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Effective KPIs

Key Performance Indicators (KPIs) are a way to measure the success of a business, team, or employee in meeting the key objectives for performance. KPIs are useful for businesses of all sizes and can be used at every level of your organisation as a tool to focus on achieving your goals.  

Businesses are more likely to be successful if they have a plan. Measuring the success of that plan in a way that encourages the right behaviours requires on-going effort. Plans evolve, and therefore so do our KPIs. Given the challenges that small businesses are facing in 2020 we thought that a reflection on effective KPIs would be useful.

What makes a good KPI

A good KPI will be SMART, balanced, and transparent.

SMART

Set SMART goals that you can evaluate performance against by using SMART KPIs.

Your performance measurement system strongly affects the behaviour of your team. Therefore, it is important to take the time to ensure that everyone is on the same page with regard to your overall goals and the objectives in place to achieve them.

The SMART framework is well known and  very good tool to ensure alignment to your objectives and goals. The framework has a few variations so we have set it out below:

Specific – Clearly defined and easily understood. Not only that, everyone needs to understand why the KPI is important.

Measurable – You should be able to measure the KPI in a timely manner.  This is so you know when you have achieved your goal. Remember, what you measure is often what you get.

Actionable – Having an action oriented KPI means that something can be done to improve the outcome. The team should be inspired towards taking the steps that move you towards your overall goals.

Realistic – The KPI needs to be possible and relevant. It helps if the indicator is within your control. 

Time-bound – Have a defined time period that makes sense in terms of your reporting cadence and the ability to collect enough meaningful data.

Balanced

One of the most common mistakes that we encounter is KPIs that are too focussed on one part of the business, most often financial. Financial indicators are useful because they tell us how effective our past actions have been. They become even more useful if we also consider operational measures and the more forward looking non-financial information. A good set of KPIs will have the following elements:

Financial & Non-Financial Indicators

Financial indicators measure the dollars and are typically found in your profit & loss or balance sheet. For example, they will derive from revenue, profit margins, cash, your assets, liabilities and equity.  

Non-Financial indicators measure regularly occurring activities within your business. These indicators provide an alternative perspective and can provide invaluable insight into your operations. The non-financial information is often also a lead indicator or hint at future financial performance.   

Lag & Lead indicators (History and Future)

It is motivating to reward achievements as well as contributions toward the future.

Lag indicators provide an analysis of what happened in the past.

Lead indicators provide an indication of future performance. We need to consider both so that we learn from the past but have a clear view on what we will do next.

Operational & Strategic

The success of your business depends on having processes and systems in place that support the achievement of the business strategy and business plan. Therefore, it is wise to include indicators for both in a set of KPIs.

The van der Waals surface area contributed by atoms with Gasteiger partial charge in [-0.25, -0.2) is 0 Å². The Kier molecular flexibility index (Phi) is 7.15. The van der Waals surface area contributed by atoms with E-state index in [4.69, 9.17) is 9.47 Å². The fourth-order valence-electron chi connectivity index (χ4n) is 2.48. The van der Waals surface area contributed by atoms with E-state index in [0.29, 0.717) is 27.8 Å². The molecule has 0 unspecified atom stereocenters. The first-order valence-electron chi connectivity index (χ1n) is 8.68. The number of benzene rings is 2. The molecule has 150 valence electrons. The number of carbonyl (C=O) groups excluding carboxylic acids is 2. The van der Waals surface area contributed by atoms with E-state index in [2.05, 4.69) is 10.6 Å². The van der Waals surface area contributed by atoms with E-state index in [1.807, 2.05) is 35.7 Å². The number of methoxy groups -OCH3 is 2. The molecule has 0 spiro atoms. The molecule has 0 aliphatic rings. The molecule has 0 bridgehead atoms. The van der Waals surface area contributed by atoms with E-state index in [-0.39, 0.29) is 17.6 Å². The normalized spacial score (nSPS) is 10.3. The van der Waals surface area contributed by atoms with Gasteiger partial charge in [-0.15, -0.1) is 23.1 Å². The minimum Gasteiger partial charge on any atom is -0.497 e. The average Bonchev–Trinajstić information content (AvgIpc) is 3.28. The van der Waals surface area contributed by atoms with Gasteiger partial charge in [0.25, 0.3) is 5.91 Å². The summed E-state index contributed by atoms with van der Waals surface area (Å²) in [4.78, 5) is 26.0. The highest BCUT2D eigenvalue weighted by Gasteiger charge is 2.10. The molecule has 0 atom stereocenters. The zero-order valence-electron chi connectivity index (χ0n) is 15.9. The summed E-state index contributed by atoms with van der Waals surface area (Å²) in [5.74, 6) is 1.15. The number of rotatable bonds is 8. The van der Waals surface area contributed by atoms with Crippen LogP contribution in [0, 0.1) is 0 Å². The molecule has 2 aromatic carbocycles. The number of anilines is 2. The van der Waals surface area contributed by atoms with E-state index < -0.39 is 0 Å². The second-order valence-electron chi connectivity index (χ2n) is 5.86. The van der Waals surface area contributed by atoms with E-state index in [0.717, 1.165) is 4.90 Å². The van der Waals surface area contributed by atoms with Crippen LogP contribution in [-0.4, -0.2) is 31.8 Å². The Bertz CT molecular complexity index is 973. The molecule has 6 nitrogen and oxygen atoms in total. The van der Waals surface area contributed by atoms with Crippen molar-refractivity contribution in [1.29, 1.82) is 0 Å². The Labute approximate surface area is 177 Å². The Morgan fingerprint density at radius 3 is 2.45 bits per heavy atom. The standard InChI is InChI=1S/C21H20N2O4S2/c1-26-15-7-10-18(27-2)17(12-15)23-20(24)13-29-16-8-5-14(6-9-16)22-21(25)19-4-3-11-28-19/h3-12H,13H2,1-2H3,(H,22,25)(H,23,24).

Operational Indicators are those that measure whether the business is operating effectively and efficiently in the day-to-day – our processes that are in place drive the business and improve its outcomes.

Strategic Indicators are those that measure whether the business is achieving the high-level goals set by owners.

Short & Long Term

If you’d like to build a resilient business that stands the test of time, then it’ll be a good idea to develop a strategy and implement delivery of that strategy over both the short and long term. Clearly, you’ll also want your KPIs to focus on both.

Too much focus on the short term can jeopardise long term performance but nevertheless are still critical to include. Your long term indicators are more likely qualitative, or non-financial.

 

Consider the different perspectives that drive success

The trick here is to think broadly about your business as well as all of the stakeholders and align to your strategy, vision, values and goals. A great tool to use it the Balanced Scorecard (Robert Kaplan & David Norton), which will split your KPIs into four perspectives (or five if you include sustainability in your strategy) :

Financial perspective. The financial perspective gives us a view on whether or not we are achieving success for our shareholders or owners and whether we are achieving the financial outcomes necessary to achieve our goals. The indicators likely focus is on increasing revenue, decreasing costs, measures of resilience, cash cycles, improved utilisation of assets and return on investment.

 A few examples : Monthly Recurring Revenue (MRR), Revenue per Employee, Current or Quick Ratio, Return on Investment annually, Gross Profit, Net Profit, Cash Conversion Cycle, Debt to Equity Ratio.  

 

Customer perspective. How do we identify whether we are adding value for our customer, or that our customers are happy? The indicators will focus on customer satisfaction, retention, acquisition, profitability or fit, and market share. These are outcomes that show us that our strategy is being delivered. 

A few examples : Referrals from existing customers, Net Promotor Score (NPS), number of repeat customers per month. Dollar value of re-work, number of avoidable complaints, lead times.  

 

Innovation & learning perspective. How do we innovate, improve and create value?  These indicators take into account the motivation, learning, and growth of our team and also consider the use of technology in our business. We need to ensure that our team is aligned with our strategy, and that they are building the skills and capability to deliver on our goals.

 A few examples: Employee turnover per year, training hours per month, new ideas implemented annually, eminence or recognition as an expert or progressive voice.